110 YEARS AGO TODAY THE TERM “JERSEY DEVIL”
FIRST APPEARED IN PRINT
On January 21, 1909 the Trenton Times used those words to describe the alleged creature that was bringing a scare to the residents of New Jersey, Philadelphia & Delaware. I've gathered various newspaper articles that appeared locally during the week of January 18th - 24th, 1909. Click on any to enlarge
The beginnings of the great Jersey Devil hoax of 1909 was three days earlier on Tuesday January 18th when articles appeared in several local newspapers reporting strange and unexplained tracks in the snow. By Thursday, all hell had broken loose. There were scores of reports of a flying creature terrorizing neighborhoods throughout the tri-state area. Mass hysteria had taken hold.
Witnesses said it was 6 feet tall with a tail, horns, skin like a alligator, and cloven hoofs. Its body was bird-like, but its face was like a horse. It had four feet but stood and walked on its hind legs. So said it breathed fire. It was reported to have killed chickens, and attacked and killed pet dogs. It would rampage around people’s homes, upset their garbage cans and make attempts to get inside, all the while screeching and howling. Dozens of sets of track and footprints were discovered that many an “expert” could not identify.
It was called a “jabberwock” “air-hoss” , “wozzle bug” , the “jersey terror” , “flying devil” and an”Australian waif”. Many old timers recalled the legend of the “Leeds Devil” that described a similar beast. Soon many newspapers nationwide picked up the story and became calling it Jersey’s Devil, and that is that name that eventually became common.
Tales and stories about a creature living in the Pine Barrens of South Jersey had been circulating for at least 100 years. It first appeared in print about 1860 and was repeated every few years in mostly out-of-state newspapers. The Pineys were usually portrayed as uneducated, backwards, superstitious people who were prone to exaggeration and reporters suggested that their devil sighting were like the result of drinking too much locally distilled “Jersey Lighting”. Most South Jerseyians dismissed the myth.
So why the big scare in 1909?
Was there really something out there?
There had been a three inch snowfall a couple days before and then a thaw. The melting snow caused any small tracks to look larger and strange and become unidentifiable. What happened next was totally man made with a financial motive.
A Philadelphia publicity agent, by the name of Norman Jefferies, saw an opportunity to capitalize.
He was well known and friendly with many newspaper reporters. He was familiar with the legend of the Leeds Devil and decided to plant a few stories with his buddies in the press. Some of the newspapermen were only too happy to go along. Some had reputations to exaggerate and sensationalize in order to increase readership and in an effort to win their sometime bitter competition with rival newspapers.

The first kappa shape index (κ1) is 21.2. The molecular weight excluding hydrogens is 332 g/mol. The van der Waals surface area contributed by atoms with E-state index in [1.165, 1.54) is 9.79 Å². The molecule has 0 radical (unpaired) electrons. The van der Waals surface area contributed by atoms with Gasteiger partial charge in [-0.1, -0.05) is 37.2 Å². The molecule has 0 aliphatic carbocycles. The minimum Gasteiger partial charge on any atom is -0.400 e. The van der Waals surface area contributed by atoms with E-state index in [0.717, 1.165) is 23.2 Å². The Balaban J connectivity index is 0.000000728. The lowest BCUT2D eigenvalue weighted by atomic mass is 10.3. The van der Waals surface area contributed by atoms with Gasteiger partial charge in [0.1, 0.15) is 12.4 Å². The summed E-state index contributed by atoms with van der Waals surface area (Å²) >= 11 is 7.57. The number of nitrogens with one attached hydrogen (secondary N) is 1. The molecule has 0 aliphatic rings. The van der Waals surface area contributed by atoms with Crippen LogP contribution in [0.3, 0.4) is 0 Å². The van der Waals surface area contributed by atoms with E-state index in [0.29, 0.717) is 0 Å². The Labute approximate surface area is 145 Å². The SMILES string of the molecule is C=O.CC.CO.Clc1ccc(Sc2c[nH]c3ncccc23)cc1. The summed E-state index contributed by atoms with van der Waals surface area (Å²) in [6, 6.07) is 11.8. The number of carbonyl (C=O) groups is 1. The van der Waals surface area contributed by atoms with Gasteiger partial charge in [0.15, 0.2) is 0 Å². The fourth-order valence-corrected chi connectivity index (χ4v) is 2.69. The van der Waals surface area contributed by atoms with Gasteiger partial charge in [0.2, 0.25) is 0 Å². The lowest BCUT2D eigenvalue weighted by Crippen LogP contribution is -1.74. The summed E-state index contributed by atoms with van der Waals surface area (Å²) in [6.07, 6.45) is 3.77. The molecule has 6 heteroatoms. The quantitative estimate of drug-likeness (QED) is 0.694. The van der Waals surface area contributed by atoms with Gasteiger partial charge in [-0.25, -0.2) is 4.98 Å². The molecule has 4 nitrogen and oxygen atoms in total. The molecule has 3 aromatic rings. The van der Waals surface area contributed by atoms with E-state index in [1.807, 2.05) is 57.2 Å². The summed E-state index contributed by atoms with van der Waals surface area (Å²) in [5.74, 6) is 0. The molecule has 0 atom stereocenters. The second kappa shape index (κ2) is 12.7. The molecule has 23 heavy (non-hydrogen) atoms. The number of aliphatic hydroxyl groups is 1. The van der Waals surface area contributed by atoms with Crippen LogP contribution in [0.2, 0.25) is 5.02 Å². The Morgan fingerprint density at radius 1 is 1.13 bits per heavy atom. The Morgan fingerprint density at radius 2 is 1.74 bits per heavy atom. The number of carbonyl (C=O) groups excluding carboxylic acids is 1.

They were alleged to have helped the story along by going out faking and obtaining photographs of footprints. Many of their so-called witnesses were fictions. Others who had seen or heard some wild animal now thought it was this devil animal and didn’t mind getting their name in the paper. There were a few jokesters who made up sighting to scare their gullible friends and neighbors.
This went on for a few days. Some of the papers devoted lots of space to the story while others almost ignored it. Still the
result was almost mass hysteria and panic. Dozens of arms hunting parties were organized to track down the beast. Meetings and church services were cancelled. School attendance was down 50%. A few manufacturing plants had to cancel night shifts when woman employees weren’t showing up of work. People weren’t venturing out of their houses, especially at night
The newspapers began getting backlash and by the end of the week all the stories had disappeared from their publication. A few papers even printed stories that it had been killed. But it was too late. Dozens of national newspapers had already picked up the story and Jersey’s Devil was added to list that included Big Foot, the Abdominal Snowman and the Chupacaba.
Norman Jefferies had a better idea. He decided to stage the devils capture, cage it and put it on display at the 9th & Arch Museum, a kind of indoor circus and freak show in Philadelphia. He was able to acquire a tame kangaroo and fitted it with copper wings, feathers and added green whiskers and a belt of rabbit fur around its middle. He staged the capture in Hunting Park, taking the animal there in a moving van and chaining it to a tree and surrounding it with a group dressed as farmers. The next day it was reported that the devil had been captured on a New Jersey farm and that it would be on display at the Arch Street museum.
The following Monday, large crowds paid 10 cents each to view the animal. It had been put in a cage that was boarded up on all sides with a draw curtain in the front. In 1918, Jefferies confessed to his role in the great Jersey Devil hoax of 1909 and it was printed in several newspapers:
“The curtain was drawn, a boy poked it with his stick, the devil uttered a yell and leaped at the bars, but was brought up with a jerk by its clanking chains. The crowd swayed back against the wall and the curtain was quickly drawn to again. This attraction was good for two weeks of crowded houses”
The Jersey Devil -
The thirteenth child Mrs. Leeds, who at birth was cursed by his mother and flew up the chimney to forever roam the Pine Barrens of New Jersey.
Here are a few more articles from the 3rd week of January 1909 - click to enlarge
|A Wilmington Paper was not having any of it and thought it was all foolish and the result to too much liquor|